The antelope had been feeding undisturbed by the sound of the rushing torrent, but no sooner became conscious of a man's presence than, leaving the verdant pasture, she struck wildly into a steep and narrow path, dashing through briar and jungle and close-grown trees; wherever she led, however, Don Ercilla followed, though he had need to spur his horse hard to keep up with her. At last she brought him in sight of a poor little hut, piled up at the foot of an ancient oak. At the sound of their hasty steps an old man came out, to whom, panting, the antelope approached as for protection. The old man tenderly stroked her reeking sides, and then, addressing Don Ercilla, asked him what fate or misadventure had brought him to his remote retreat, which strangers' steps had never yet found out. "If," he said, "you have had the misfortune to get separated from your company, you will find welcome here, and all that my humble roof can offer to restore strength; and fear nothing from your enemies while you are under my protection."
Finding him so affable and pleasant, Don Ercilla gave him his confidence, and not only told him his errand, but also opened to him a wish he had long harboured of visiting the cave of Fiton, the great Araucanian Wizard. The kind old man, without waiting so much as to answer him, took his hand, and at once leaving his seat set out to lead him. It was the season of early summer, and, as the sun was by this time well risen, they picked their way through the shadiest paths. As they went along, the old man spoke thus:--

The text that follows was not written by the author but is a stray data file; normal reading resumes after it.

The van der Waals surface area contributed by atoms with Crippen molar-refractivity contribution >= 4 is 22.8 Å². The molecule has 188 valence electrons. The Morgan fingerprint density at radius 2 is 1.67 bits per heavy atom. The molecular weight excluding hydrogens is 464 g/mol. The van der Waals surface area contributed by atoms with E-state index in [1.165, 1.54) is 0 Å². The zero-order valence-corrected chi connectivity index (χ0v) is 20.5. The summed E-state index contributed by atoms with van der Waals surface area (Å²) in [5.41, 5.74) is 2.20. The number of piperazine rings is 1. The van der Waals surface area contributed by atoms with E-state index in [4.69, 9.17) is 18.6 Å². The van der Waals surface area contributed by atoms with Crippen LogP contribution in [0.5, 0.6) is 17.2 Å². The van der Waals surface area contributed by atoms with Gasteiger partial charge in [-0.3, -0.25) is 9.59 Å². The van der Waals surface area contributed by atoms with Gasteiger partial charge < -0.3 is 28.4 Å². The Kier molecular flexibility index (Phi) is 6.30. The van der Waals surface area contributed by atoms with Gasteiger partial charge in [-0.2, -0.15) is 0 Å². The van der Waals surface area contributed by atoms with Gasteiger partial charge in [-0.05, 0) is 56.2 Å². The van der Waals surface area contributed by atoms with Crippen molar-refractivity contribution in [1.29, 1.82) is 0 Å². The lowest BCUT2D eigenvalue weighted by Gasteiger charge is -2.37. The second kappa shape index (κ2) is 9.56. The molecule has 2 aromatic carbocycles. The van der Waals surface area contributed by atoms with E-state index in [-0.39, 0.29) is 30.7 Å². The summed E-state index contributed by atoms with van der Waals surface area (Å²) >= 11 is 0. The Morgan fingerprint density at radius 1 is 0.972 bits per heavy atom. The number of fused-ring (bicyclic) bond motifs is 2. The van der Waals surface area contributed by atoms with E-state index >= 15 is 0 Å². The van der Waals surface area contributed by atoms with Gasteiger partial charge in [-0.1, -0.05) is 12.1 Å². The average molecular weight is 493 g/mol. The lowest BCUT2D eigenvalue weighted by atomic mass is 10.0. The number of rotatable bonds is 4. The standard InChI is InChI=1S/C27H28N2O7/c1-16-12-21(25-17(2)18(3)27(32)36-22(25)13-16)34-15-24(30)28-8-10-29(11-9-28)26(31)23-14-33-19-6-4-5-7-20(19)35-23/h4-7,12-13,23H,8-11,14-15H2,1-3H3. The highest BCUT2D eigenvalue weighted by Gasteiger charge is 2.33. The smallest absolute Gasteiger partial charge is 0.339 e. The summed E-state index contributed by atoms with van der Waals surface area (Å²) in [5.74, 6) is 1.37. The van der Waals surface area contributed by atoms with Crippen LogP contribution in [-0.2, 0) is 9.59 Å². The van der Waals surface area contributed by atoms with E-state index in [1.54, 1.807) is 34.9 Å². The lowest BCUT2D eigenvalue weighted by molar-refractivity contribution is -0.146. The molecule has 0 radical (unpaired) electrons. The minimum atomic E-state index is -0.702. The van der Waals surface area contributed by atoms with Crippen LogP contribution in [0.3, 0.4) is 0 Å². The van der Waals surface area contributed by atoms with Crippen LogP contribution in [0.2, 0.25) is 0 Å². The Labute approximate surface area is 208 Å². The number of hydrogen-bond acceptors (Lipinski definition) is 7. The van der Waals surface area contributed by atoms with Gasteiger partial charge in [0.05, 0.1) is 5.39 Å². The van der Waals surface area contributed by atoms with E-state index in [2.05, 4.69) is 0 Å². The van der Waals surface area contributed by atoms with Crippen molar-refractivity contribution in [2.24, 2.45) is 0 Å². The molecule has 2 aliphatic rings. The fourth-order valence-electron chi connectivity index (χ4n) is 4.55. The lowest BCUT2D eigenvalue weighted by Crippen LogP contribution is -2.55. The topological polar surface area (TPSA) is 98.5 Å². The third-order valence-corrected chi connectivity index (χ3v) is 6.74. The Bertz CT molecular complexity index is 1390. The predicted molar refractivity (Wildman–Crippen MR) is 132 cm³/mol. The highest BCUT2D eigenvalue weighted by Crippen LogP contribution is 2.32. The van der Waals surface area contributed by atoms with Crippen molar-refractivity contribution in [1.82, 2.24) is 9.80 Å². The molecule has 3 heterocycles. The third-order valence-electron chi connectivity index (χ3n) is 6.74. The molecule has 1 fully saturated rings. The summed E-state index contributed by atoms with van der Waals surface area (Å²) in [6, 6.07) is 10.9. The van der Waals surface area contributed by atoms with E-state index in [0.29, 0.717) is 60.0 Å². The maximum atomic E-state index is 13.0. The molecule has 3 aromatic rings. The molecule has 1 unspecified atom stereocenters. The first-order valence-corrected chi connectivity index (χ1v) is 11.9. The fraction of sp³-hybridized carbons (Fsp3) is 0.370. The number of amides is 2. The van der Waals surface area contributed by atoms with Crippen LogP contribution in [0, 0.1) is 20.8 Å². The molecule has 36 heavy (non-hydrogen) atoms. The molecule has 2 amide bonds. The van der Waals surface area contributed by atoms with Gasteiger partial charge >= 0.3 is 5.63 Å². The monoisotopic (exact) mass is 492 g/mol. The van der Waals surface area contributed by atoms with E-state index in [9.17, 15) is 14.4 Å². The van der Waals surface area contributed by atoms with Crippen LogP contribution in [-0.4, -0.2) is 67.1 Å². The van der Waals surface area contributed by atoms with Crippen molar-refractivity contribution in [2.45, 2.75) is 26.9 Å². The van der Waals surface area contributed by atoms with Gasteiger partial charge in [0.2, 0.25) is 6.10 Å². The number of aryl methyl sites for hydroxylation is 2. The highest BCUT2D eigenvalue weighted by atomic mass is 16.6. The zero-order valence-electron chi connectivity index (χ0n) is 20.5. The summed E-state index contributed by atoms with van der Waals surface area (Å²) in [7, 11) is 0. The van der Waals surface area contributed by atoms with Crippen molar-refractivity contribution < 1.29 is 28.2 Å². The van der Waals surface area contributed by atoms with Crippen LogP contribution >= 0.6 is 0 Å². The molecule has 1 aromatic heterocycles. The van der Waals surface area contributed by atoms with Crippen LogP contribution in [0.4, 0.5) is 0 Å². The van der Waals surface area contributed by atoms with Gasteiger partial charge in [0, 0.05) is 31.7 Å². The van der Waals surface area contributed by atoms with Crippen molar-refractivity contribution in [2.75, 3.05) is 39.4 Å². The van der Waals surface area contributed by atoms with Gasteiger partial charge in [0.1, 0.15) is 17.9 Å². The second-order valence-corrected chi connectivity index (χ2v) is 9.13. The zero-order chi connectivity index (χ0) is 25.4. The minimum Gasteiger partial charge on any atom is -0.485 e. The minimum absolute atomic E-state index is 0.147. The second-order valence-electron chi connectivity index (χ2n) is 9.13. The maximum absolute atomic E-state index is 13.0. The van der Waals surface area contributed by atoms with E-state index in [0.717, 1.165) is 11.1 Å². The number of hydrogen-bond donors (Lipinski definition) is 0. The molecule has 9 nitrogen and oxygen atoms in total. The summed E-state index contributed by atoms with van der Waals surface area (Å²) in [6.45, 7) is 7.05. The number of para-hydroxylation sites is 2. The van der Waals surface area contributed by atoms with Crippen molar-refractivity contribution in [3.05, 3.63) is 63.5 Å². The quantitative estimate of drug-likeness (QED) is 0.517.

"My lands were in Araucania. I am called Guaticolo the Unhappy, who, in my robust years, was a valiant fighting man, and in office predecessor to Colócolo. Seven several times have I led our people on to victory on the battle-field, and a thousand times have my now hairless temples been girt with the tokens of success. But as in this life no state is permanent, so fortune was inconstant to me also. After success came defeat; after honour, shame. At Aynavillo I had the misfortune to be loser in a wagered contest, on which my position had been set. Finding myself burdened with a dishonoured life, I could devise no better end to it than to bury myself in this retreat, where, for twenty years, no mortal foot has tracked me; and by strange help it is, I ween, that you have been brought so far; who am I, therefore, to resist the direction you have received from above? How intractable soever Fiton may be, I will urge the claims of relationship, as he is my uncle, and thus induce him to admit you.